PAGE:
22.2.09

Dear Pak'n Save

I am sorry I was grumpy with you earlier today.

As you helped the guy who came up to your counter AFTER me, I waited, somewhat patiently. And then I showed you my receipt and asked you for a $3.23 refund, for my scanning error.

It was for the chive cheese slices, that I bought for my husband’s lunches. Because he thinks making his lunches will save us money.

As I said at the time, I had rung up the cheese slices twice with my self-scanner, BY MISTAKE.

Now, don’t get me wrong. I love self-scanning, so I can keep an eye on my running tally. And apparently self-scanning and self-packing is how Pak'n Save helps me save money.

I was eager to get out of there and get home. You were eyeballing items in my shopping trolley and crossing them off my shop receipt, BY HAND. I asked you if you would like to do a rescan of my $207.76 worth of groceries (we’ve got the technology, after all).

I’M JUST DOING MY JOB, you said. I said, all this, for a $3.23 refund, and you were quite short, and you told me again that you were JUST DOING YOUR JOB.

I could have pointed you towards my perfect scanning re-check record at Pak'n Save. Or asked you about the customer being right.

However, I admit, after two hours of shopping in a crowded supermarket with an almost-four-year-old, I was not at my best. At the end of those two hours, I had realized that I had blown my supermarket shopping budget by $60.

So I returned a number of expensive items to the shelves. The kilo of dairy-free margarine (because you didn’t have any more of the 500g size in stock). The almond butter. The coffee. The vanilla extract. The baker’s chocolate. I’m sorry my receipt with all those voided items was so confusing.

Near the end of those two hours, I also selected and scanned a multi-pack of multi-grain sour cream and chive crisps, also for my husband’s lunches. And I said to myself, hmmm, what about those chive cheese slices. Maybe that’s too many chives for my husband’s lunches. So I took the chive cheese slices back, because, if I change my mind, I always return things to the proper shelf, and instead I chose and scanned cracked pepper cheese slices.

I didn’t know that the chive cheese slices had been scanned twice. Because it was actually my almost-four-year-old doing the scanning and I wasn’t checking his work THAT closely. Yes, I know only over 18-year-olds are allowed to use the scanners. Okay, in fact, I was supervising him VERY CLOSELY. And I checked his work again before paying. But somehow, in $207.76 worth of groceries, I missed one $3.23 item and overpaid.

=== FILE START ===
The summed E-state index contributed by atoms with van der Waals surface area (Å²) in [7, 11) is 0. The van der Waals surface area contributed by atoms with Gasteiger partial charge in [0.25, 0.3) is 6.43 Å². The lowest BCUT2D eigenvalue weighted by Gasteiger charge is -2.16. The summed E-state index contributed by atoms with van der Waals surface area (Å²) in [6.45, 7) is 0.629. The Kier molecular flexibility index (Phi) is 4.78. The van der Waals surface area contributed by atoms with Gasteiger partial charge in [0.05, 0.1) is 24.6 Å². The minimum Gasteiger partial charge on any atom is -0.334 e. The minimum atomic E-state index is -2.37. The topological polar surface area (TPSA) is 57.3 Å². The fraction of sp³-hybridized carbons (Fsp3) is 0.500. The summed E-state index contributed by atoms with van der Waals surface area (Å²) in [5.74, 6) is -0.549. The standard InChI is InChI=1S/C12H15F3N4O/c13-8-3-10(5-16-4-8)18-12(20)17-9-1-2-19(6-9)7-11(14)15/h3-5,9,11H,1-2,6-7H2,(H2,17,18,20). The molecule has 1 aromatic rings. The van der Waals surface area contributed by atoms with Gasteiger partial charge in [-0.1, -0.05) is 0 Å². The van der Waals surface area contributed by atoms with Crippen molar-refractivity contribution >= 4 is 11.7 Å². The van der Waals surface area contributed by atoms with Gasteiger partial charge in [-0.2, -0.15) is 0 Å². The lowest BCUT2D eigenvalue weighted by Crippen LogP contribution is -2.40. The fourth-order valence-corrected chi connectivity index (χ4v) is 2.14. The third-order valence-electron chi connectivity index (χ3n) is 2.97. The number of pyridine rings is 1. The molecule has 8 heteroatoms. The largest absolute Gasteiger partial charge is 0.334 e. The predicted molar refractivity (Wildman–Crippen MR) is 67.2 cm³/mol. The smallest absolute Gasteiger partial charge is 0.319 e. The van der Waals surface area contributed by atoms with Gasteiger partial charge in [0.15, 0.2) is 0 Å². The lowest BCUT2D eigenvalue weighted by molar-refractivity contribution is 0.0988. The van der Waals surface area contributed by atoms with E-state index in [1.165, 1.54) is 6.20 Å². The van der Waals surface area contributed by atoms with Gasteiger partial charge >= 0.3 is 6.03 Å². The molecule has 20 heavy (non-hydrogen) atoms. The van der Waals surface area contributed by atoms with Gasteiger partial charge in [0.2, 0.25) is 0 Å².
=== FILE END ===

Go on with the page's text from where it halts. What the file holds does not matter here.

It’s not like bottles of wine often don’t ring at the right price. The difference is usually at least $5. I’ve started shopping for bottles of wine that are mismarked in my favour.

I digress.

I really did not appreciate the way you slammed my $3.20 refund on the counter (we don’t have pennies in New Zealand). And then mumbled about me under your breath.

The $3.23 refund was so not worth the hassle of interacting with you. Is annoying a good customer, who admittedly is having a bad day, a new PAK‘nSAVE marketing strategy? Annoy them enough and they won’t ask for refunds?

What happened to “Everything we do, we do to save you money”?

I’m happy that you’re working and not just collecting the dole, but a little sympathy for my predicament, AS THE CUSTOMER, would go a long way. It’s called customer service. You know?

4 comments:

Anonymous said...

http://www.microsoft.com/smallbusiness/resources/marketing/customer-service-acquisition/15-customer-service-no-nos.aspx#customerservicenonos

Juli Ryan said...

Anonymous, I agree with some of the points in the link you posted. Some customers can be rude and customer service is often a thankless task without any incentive to do better. However, I'm not usually a rude customer. Believe me! I usually bend over backwards to be kind. I am very sympathetic to their situation.

From AA to NZ said...

Enjoyed your post. I do hope you spoke to the clerk in your "Lazarus voice."

Juli Ryan said...

Lazarus is a department store in Ohio. The Lazarus voice is the voice you use when you are immensely frustrated with a salesclerk. Note that you are still polite and seldom resort to name-calling or profanity.